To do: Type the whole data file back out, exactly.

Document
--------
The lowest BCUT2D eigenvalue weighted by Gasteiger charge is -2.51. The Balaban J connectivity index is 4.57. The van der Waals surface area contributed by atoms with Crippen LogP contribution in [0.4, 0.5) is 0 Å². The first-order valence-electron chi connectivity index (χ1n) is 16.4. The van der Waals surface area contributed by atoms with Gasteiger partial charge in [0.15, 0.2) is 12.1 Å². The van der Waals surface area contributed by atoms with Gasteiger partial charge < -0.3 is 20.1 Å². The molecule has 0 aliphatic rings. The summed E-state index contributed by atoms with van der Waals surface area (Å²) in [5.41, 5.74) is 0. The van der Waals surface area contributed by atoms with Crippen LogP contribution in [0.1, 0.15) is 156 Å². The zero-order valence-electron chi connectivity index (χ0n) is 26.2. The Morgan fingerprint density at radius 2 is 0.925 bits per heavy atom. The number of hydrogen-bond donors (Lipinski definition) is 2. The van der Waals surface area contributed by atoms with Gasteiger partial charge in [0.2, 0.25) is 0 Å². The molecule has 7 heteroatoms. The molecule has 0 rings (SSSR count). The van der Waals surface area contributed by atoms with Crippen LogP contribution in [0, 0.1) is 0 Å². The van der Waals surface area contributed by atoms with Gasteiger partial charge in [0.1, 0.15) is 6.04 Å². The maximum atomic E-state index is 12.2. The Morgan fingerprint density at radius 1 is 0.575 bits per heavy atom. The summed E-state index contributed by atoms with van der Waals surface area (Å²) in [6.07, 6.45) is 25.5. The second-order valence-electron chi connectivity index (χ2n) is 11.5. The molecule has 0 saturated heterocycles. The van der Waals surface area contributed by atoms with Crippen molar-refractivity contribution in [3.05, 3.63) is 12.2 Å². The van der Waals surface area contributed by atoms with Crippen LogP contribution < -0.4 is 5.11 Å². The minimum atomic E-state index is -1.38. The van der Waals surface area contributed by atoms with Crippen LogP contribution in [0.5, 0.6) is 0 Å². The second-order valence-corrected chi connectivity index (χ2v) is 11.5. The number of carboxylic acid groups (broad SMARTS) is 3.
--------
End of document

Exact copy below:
The lowest BCUT2D eigenvalue weighted by Gasteiger charge is -2.51. The Balaban J connectivity index is 4.57. The van der Waals surface area contributed by atoms with Crippen LogP contribution in [0.4, 0.5) is 0 Å². The first-order valence-electron chi connectivity index (χ1n) is 16.4. The van der Waals surface area contributed by atoms with Gasteiger partial charge in [0.15, 0.2) is 12.1 Å². The van der Waals surface area contributed by atoms with Gasteiger partial charge < -0.3 is 20.1 Å². The molecule has 0 aliphatic rings. The summed E-state index contributed by atoms with van der Waals surface area (Å²) in [5.41, 5.74) is 0. The van der Waals surface area contributed by atoms with Crippen LogP contribution in [0.1, 0.15) is 156 Å². The zero-order valence-electron chi connectivity index (χ0n) is 26.2. The Morgan fingerprint density at radius 2 is 0.925 bits per heavy atom. The number of hydrogen-bond donors (Lipinski definition) is 2. The van der Waals surface area contributed by atoms with Gasteiger partial charge in [0.2, 0.25) is 0 Å². The molecule has 7 heteroatoms. The molecule has 0 rings (SSSR count). The van der Waals surface area contributed by atoms with Crippen LogP contribution in [0, 0.1) is 0 Å². The van der Waals surface area contributed by atoms with Gasteiger partial charge in [0.1, 0.15) is 6.04 Å². The maximum atomic E-state index is 12.2. The Morgan fingerprint density at radius 1 is 0.575 bits per heavy atom. The summed E-state index contributed by atoms with van der Waals surface area (Å²) in [6.07, 6.45) is 25.5. The second-order valence-electron chi connectivity index (χ2n) is 11.5. The molecule has 0 saturated heterocycles. The van der Waals surface area contributed by atoms with Crippen molar-refractivity contribution in [3.05, 3.63) is 12.2 Å². The van der Waals surface area contributed by atoms with Crippen LogP contribution < -0.4 is 5.11 Å². The minimum atomic E-state index is -1.38. The van der Waals surface area contributed by atoms with Crippen LogP contribution in [0.5, 0.6) is 0 Å². The second-order valence-corrected chi connectivity index (χ2v) is 11.5. The number of carboxylic acid groups (broad SMARTS) is 3.